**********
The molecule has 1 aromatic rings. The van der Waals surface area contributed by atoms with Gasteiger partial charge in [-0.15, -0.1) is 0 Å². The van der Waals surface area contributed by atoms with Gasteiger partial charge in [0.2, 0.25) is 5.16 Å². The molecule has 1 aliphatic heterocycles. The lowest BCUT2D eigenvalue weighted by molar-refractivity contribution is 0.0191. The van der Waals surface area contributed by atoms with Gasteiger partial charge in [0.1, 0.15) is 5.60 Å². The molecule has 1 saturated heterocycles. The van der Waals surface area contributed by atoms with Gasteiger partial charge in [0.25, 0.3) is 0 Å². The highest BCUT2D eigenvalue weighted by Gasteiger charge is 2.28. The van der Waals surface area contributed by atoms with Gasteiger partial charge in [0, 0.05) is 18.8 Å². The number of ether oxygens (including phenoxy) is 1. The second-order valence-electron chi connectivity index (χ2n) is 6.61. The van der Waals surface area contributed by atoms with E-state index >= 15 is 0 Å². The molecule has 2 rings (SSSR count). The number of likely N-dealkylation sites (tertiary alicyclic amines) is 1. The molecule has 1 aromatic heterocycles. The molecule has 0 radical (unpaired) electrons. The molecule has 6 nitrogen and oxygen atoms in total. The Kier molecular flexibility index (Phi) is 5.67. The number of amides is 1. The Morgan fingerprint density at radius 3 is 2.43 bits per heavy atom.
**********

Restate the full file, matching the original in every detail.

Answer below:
The molecule has 1 aromatic rings. The van der Waals surface area contributed by atoms with Gasteiger partial charge in [-0.15, -0.1) is 0 Å². The van der Waals surface area contributed by atoms with Gasteiger partial charge in [0.2, 0.25) is 5.16 Å². The molecule has 1 aliphatic heterocycles. The lowest BCUT2D eigenvalue weighted by molar-refractivity contribution is 0.0191. The van der Waals surface area contributed by atoms with Gasteiger partial charge in [0.1, 0.15) is 5.60 Å². The molecule has 1 saturated heterocycles. The van der Waals surface area contributed by atoms with Gasteiger partial charge in [0.25, 0.3) is 0 Å². The highest BCUT2D eigenvalue weighted by Gasteiger charge is 2.28. The van der Waals surface area contributed by atoms with Gasteiger partial charge in [0, 0.05) is 18.8 Å². The number of ether oxygens (including phenoxy) is 1. The second-order valence-electron chi connectivity index (χ2n) is 6.61. The van der Waals surface area contributed by atoms with E-state index >= 15 is 0 Å². The molecule has 2 rings (SSSR count). The number of likely N-dealkylation sites (tertiary alicyclic amines) is 1. The molecule has 1 aromatic heterocycles. The molecule has 0 radical (unpaired) electrons. The molecule has 6 nitrogen and oxygen atoms in total. The Kier molecular flexibility index (Phi) is 5.67. The number of amides is 1. The Morgan fingerprint density at radius 3 is 2.43 bits per heavy atom.